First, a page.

The problem in Titans’ loss to Hotchkiss: inconsistent play
PEACH VALLEY – The Titans have shown they can play winning volleyball at the Class 3A level. What Coal Ridge has not conquered yet is how to play consistently.That trait has been a bother to Titans coach Denise Greene all year.After Saturday’s 3-0 (25-18, 26-24, 25-15) loss to Hotchkiss, Greene’s level of patience toward the young Titans has just about run its course. “We just didn’t play well. My girls were not ready to play,” said Greene. “Being young, it’s been kind of up and down (with their play). That’s one thing they have to learn is how to step up and play every night.”Inconsistency by Coal Ridge on both sides of the net allowed Hotchkiss plenty of easy points.After dropping game one with little fight, the Titans’ funk continued through the middle of the second game. An eight-point run by Hotchkiss, that widened their lead to 14-6, proved Greene’s point.Six of the Bulldogs’ eight scores in that skein came off Coal Ridge unforced errors.A long return by Hotchkiss opened the door to the Titans’ longest run of good play the entire match. Back-to-back points from Callie Schlegel tied the game at 17-all. Hotchkiss pulled out to a 22-19 lead at one point only to have the Titans knot it again at 24-24 before the Bulldogs’ Amanda Orr pounded a shot to the back corner to take the lead for good.”It could have gone either way at that point,” said Greene. “But we’ve had lots of matches where we can’t seem to get over that hump and really push and get a win. Maybe it’s inexperience. But we just can’t seem to get it done quite yet.”The Titans tied it up three times in the next game. All came early.Earning an 8-all tie after the Bulldogs’ Amber Barnes’ return volley sailed wide, Coal Ridge failed to get within three points of Hotchkiss’ lead afterwards.Coal Ridge is off until Friday when the resume play with a road match at Basalt and a second road contest Saturday at Olathe.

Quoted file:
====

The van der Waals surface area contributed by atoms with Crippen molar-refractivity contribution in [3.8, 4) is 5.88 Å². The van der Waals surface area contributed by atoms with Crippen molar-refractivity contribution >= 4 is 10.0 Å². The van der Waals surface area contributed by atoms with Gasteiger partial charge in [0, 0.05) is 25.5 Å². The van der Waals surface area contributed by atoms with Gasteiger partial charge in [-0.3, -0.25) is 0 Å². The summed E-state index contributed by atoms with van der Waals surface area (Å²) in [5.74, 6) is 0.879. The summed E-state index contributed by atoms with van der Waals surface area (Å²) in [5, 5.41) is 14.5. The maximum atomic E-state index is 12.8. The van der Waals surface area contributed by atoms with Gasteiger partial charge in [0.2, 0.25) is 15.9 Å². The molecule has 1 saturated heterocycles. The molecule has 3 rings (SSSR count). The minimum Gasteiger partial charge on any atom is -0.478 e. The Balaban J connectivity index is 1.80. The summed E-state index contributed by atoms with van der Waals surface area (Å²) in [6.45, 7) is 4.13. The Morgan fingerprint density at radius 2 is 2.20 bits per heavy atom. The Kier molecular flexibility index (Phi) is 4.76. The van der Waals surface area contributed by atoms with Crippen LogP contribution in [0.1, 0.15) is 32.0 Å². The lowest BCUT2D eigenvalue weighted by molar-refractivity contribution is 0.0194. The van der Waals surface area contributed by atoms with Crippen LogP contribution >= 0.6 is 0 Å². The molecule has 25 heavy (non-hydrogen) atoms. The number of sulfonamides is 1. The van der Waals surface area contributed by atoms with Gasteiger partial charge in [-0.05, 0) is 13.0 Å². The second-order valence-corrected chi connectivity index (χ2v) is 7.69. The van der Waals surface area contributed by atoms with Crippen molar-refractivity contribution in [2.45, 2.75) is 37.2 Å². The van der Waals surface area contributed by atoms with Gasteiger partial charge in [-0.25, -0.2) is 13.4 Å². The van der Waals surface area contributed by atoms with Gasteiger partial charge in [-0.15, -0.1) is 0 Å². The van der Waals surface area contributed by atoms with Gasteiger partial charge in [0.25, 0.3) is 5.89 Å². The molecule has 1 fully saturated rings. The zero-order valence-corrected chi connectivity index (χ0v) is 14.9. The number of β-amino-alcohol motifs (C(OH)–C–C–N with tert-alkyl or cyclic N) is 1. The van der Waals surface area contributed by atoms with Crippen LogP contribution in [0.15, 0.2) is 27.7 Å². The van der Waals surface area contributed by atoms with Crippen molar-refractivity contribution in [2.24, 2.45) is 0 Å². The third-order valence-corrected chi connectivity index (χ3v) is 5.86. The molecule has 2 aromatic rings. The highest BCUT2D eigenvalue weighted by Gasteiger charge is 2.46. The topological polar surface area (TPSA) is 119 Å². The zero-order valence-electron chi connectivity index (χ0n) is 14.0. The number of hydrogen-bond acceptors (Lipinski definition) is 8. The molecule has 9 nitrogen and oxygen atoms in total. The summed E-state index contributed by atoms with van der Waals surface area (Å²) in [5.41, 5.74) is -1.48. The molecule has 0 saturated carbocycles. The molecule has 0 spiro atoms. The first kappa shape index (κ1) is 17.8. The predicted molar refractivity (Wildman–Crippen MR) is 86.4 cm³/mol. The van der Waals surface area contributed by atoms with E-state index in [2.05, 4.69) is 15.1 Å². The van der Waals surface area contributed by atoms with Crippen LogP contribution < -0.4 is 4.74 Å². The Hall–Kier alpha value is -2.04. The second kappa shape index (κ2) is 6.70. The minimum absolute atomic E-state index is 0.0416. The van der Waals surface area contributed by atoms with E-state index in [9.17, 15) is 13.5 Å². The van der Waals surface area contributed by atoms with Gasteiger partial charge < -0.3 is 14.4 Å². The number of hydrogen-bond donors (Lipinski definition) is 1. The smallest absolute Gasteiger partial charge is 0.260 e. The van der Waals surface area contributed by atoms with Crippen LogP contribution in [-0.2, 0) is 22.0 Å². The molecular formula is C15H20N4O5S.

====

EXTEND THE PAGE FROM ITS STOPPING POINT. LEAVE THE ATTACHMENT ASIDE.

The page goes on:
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Amid hundreds of cleat-footed little leaguers casually gathered along the first baseline, the glare of parents’ sunglasses deflecting the early morning sun, coach Troy Phillips began a trip down memory lane.